Why clients leave


"The waiting area smelled of urine and pet odors." "The surroundings were dirty and depressing." Don't let these comments be from your clients.

"The waiting area smelled of urine and pet odors."

"The surroundings were dirty and depressing."

"I received poor service from the receptionists who answered the phones and scheduled appointments."

Photo by iStockphoto.com/Laurent Renault

"When I picked up my cat, his white underbelly looked gray with dirt."

These are just a few of the responses we received when Veterinary Economics surveyed pet owners across the United States to ask why they left their veterinary practices.

Now, you may be thinking, "None of those things could happen in our clinic." But don't be too sure, says Dr. Karen Felsted, CPA, CVPM. Scenarios like these take place in practices every day, so keep an open mind and learn from these clients in crisis. Then use Dr. Felsted's advice, along with tips from Sheila Grosdidier, RVT, and Sharon DeNayer (see "Our Experts"), to head off serious client service gaffes.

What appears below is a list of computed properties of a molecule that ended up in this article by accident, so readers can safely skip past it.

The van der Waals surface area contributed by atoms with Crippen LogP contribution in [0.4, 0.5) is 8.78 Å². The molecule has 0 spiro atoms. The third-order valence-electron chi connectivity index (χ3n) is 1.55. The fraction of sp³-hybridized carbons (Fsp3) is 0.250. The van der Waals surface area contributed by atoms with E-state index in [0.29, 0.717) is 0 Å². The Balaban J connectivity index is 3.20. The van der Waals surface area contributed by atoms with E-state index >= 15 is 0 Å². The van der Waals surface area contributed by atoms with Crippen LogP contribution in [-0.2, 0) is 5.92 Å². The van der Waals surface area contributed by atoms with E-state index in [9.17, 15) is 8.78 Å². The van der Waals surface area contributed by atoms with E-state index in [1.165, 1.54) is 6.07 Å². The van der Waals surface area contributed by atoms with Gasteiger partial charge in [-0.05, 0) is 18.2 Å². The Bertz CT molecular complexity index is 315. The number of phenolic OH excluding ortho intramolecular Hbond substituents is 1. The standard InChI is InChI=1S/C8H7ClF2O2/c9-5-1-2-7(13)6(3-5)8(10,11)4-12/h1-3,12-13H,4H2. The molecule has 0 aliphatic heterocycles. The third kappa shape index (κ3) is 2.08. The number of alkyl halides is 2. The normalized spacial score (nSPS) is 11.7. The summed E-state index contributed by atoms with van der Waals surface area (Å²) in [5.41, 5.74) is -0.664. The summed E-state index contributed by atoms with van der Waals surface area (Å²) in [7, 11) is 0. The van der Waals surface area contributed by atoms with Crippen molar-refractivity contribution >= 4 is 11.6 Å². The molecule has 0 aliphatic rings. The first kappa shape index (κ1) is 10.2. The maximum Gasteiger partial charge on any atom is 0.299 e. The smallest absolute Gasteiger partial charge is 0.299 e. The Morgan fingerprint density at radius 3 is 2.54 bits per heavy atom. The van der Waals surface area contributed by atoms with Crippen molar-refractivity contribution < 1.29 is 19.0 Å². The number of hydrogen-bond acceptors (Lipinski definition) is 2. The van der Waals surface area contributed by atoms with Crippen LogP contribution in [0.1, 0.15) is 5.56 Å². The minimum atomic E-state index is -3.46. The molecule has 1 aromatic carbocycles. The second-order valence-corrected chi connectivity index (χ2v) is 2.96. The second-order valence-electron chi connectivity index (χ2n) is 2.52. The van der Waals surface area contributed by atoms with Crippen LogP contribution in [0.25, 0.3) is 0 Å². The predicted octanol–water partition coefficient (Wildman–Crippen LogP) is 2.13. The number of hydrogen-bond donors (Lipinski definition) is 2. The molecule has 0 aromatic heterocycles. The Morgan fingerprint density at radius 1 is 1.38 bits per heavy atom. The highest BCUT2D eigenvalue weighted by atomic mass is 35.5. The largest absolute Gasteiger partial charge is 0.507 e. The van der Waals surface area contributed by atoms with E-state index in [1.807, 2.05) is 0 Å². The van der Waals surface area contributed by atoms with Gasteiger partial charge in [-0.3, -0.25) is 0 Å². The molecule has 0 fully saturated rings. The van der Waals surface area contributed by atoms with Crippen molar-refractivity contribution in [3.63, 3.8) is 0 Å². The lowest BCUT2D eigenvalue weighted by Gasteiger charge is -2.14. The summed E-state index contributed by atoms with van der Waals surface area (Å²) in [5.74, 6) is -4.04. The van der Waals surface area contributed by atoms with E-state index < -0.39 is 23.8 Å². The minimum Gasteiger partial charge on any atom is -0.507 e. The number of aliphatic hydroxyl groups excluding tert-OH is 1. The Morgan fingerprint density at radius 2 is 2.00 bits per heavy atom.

Our experts

Client complaint

They forgot their compassion

One morning I sat next to a couple and their dog in the waiting room. They were called into an exam room, then emerged several minutes later crying and carrying the euthanized dog in a black garbage bag. It was extremely disturbing to me and the other two people who were in the reception area.

How you can do it better

"Sending a pet home in a garbage bag sets a negative tone for the practice," Grosdidier says. "Clients notice it, team members notice it, and it ultimately affects the care you give. Remember, respect is what you do more than what you say."

A tasteful box or shroud demonstrates a higher level of professionalism, Dr. Felsted adds. Consider these tips to demonstrate you care:

Be discreet. For example, if Mrs. Johnson arrives at the end of the day to euthanize her pet, the receptionist might tell the technician, "Mrs. J is here for the procedure listed in the appointment book." This keeps private information from traveling around the reception area.